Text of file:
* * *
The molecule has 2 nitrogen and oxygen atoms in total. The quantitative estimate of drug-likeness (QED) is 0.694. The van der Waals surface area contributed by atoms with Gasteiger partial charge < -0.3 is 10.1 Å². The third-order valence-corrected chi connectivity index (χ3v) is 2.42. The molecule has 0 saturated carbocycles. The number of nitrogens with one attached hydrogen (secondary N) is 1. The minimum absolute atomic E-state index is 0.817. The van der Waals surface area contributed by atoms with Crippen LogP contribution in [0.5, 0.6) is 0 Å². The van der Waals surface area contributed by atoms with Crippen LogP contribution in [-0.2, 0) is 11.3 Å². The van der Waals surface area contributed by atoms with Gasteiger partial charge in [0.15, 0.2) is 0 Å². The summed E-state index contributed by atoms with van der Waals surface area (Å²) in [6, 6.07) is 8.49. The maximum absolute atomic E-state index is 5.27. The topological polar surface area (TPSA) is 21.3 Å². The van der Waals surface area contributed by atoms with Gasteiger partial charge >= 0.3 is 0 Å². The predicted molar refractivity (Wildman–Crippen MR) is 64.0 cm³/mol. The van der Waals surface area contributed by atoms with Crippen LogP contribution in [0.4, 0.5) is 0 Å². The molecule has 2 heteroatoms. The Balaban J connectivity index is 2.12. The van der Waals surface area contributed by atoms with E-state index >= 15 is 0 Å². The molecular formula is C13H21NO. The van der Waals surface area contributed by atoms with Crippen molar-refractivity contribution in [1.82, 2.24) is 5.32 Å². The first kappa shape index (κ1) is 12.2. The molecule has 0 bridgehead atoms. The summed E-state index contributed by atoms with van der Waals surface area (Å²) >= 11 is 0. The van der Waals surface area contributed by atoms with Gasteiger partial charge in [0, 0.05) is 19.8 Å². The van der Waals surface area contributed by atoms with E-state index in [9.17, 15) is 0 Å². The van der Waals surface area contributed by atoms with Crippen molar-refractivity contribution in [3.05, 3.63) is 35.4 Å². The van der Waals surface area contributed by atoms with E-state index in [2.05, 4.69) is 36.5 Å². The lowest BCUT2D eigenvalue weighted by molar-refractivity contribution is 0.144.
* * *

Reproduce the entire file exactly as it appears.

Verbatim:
The molecule has 2 nitrogen and oxygen atoms in total. The quantitative estimate of drug-likeness (QED) is 0.694. The van der Waals surface area contributed by atoms with Gasteiger partial charge < -0.3 is 10.1 Å². The third-order valence-corrected chi connectivity index (χ3v) is 2.42. The molecule has 0 saturated carbocycles. The number of nitrogens with one attached hydrogen (secondary N) is 1. The minimum absolute atomic E-state index is 0.817. The van der Waals surface area contributed by atoms with Crippen LogP contribution in [0.5, 0.6) is 0 Å². The van der Waals surface area contributed by atoms with Crippen LogP contribution in [-0.2, 0) is 11.3 Å². The van der Waals surface area contributed by atoms with Gasteiger partial charge in [0.15, 0.2) is 0 Å². The summed E-state index contributed by atoms with van der Waals surface area (Å²) in [6, 6.07) is 8.49. The maximum absolute atomic E-state index is 5.27. The topological polar surface area (TPSA) is 21.3 Å². The van der Waals surface area contributed by atoms with Gasteiger partial charge >= 0.3 is 0 Å². The predicted molar refractivity (Wildman–Crippen MR) is 64.0 cm³/mol. The van der Waals surface area contributed by atoms with Crippen LogP contribution in [0.4, 0.5) is 0 Å². The molecule has 2 heteroatoms. The Balaban J connectivity index is 2.12. The van der Waals surface area contributed by atoms with E-state index >= 15 is 0 Å². The molecular formula is C13H21NO. The van der Waals surface area contributed by atoms with Crippen molar-refractivity contribution in [1.82, 2.24) is 5.32 Å². The first kappa shape index (κ1) is 12.2. The molecule has 0 bridgehead atoms. The summed E-state index contributed by atoms with van der Waals surface area (Å²) >= 11 is 0. The van der Waals surface area contributed by atoms with Gasteiger partial charge in [0, 0.05) is 19.8 Å². The van der Waals surface area contributed by atoms with E-state index in [9.17, 15) is 0 Å². The van der Waals surface area contributed by atoms with Crippen molar-refractivity contribution in [3.05, 3.63) is 35.4 Å². The van der Waals surface area contributed by atoms with E-state index in [2.05, 4.69) is 36.5 Å². The lowest BCUT2D eigenvalue weighted by molar-refractivity contribution is 0.144.